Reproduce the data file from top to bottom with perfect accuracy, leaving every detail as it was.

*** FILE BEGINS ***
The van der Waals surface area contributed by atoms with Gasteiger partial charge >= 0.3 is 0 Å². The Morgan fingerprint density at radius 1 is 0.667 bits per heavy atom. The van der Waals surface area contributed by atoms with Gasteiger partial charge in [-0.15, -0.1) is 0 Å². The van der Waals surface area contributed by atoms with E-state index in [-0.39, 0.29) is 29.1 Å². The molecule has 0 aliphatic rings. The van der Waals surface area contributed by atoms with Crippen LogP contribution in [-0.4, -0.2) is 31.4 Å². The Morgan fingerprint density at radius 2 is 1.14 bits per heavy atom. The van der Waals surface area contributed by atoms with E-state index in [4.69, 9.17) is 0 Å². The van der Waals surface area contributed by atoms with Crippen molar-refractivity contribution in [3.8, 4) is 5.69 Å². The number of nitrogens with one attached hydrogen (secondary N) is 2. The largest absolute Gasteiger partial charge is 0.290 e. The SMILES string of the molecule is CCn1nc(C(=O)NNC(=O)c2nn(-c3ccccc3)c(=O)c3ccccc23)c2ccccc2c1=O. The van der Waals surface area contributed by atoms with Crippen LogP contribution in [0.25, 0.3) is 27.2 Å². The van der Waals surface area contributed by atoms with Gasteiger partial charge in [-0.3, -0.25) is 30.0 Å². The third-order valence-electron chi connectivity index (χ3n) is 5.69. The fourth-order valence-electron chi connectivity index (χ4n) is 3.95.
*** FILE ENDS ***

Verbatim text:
The van der Waals surface area contributed by atoms with Gasteiger partial charge >= 0.3 is 0 Å². The Morgan fingerprint density at radius 1 is 0.667 bits per heavy atom. The van der Waals surface area contributed by atoms with Gasteiger partial charge in [-0.15, -0.1) is 0 Å². The van der Waals surface area contributed by atoms with E-state index in [-0.39, 0.29) is 29.1 Å². The molecule has 0 aliphatic rings. The van der Waals surface area contributed by atoms with Crippen LogP contribution in [-0.4, -0.2) is 31.4 Å². The Morgan fingerprint density at radius 2 is 1.14 bits per heavy atom. The van der Waals surface area contributed by atoms with E-state index in [4.69, 9.17) is 0 Å². The van der Waals surface area contributed by atoms with Crippen molar-refractivity contribution in [3.8, 4) is 5.69 Å². The number of nitrogens with one attached hydrogen (secondary N) is 2. The largest absolute Gasteiger partial charge is 0.290 e. The SMILES string of the molecule is CCn1nc(C(=O)NNC(=O)c2nn(-c3ccccc3)c(=O)c3ccccc23)c2ccccc2c1=O. The van der Waals surface area contributed by atoms with Crippen LogP contribution in [0.25, 0.3) is 27.2 Å². The van der Waals surface area contributed by atoms with Gasteiger partial charge in [-0.3, -0.25) is 30.0 Å². The third-order valence-electron chi connectivity index (χ3n) is 5.69. The fourth-order valence-electron chi connectivity index (χ4n) is 3.95.